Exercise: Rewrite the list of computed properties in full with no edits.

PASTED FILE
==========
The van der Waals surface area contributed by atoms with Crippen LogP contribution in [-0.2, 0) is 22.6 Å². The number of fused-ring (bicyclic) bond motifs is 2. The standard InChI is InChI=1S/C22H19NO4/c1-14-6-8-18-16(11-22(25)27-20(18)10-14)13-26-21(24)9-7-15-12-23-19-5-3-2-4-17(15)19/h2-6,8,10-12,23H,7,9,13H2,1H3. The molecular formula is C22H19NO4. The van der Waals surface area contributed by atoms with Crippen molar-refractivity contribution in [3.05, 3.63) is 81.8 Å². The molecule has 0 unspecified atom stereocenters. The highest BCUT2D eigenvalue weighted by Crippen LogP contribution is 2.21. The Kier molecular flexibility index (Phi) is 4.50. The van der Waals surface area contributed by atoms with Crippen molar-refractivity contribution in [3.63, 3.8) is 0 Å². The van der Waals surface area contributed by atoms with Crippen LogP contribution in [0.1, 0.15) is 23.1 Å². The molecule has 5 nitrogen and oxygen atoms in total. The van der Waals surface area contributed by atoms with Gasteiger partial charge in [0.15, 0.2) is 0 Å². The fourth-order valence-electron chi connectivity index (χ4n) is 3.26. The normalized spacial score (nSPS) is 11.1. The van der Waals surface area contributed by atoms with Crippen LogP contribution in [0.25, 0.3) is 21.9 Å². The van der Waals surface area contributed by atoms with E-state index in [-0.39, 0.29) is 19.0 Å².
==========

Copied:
The van der Waals surface area contributed by atoms with Crippen LogP contribution in [-0.2, 0) is 22.6 Å². The number of fused-ring (bicyclic) bond motifs is 2. The standard InChI is InChI=1S/C22H19NO4/c1-14-6-8-18-16(11-22(25)27-20(18)10-14)13-26-21(24)9-7-15-12-23-19-5-3-2-4-17(15)19/h2-6,8,10-12,23H,7,9,13H2,1H3. The molecular formula is C22H19NO4. The van der Waals surface area contributed by atoms with Crippen molar-refractivity contribution in [3.05, 3.63) is 81.8 Å². The molecule has 0 unspecified atom stereocenters. The highest BCUT2D eigenvalue weighted by Crippen LogP contribution is 2.21. The Kier molecular flexibility index (Phi) is 4.50. The van der Waals surface area contributed by atoms with Crippen molar-refractivity contribution in [3.63, 3.8) is 0 Å². The van der Waals surface area contributed by atoms with Crippen LogP contribution in [0.1, 0.15) is 23.1 Å². The molecule has 5 nitrogen and oxygen atoms in total. The van der Waals surface area contributed by atoms with Gasteiger partial charge in [0.15, 0.2) is 0 Å². The fourth-order valence-electron chi connectivity index (χ4n) is 3.26. The normalized spacial score (nSPS) is 11.1. The van der Waals surface area contributed by atoms with Crippen LogP contribution in [0.25, 0.3) is 21.9 Å². The van der Waals surface area contributed by atoms with E-state index in [-0.39, 0.29) is 19.0 Å².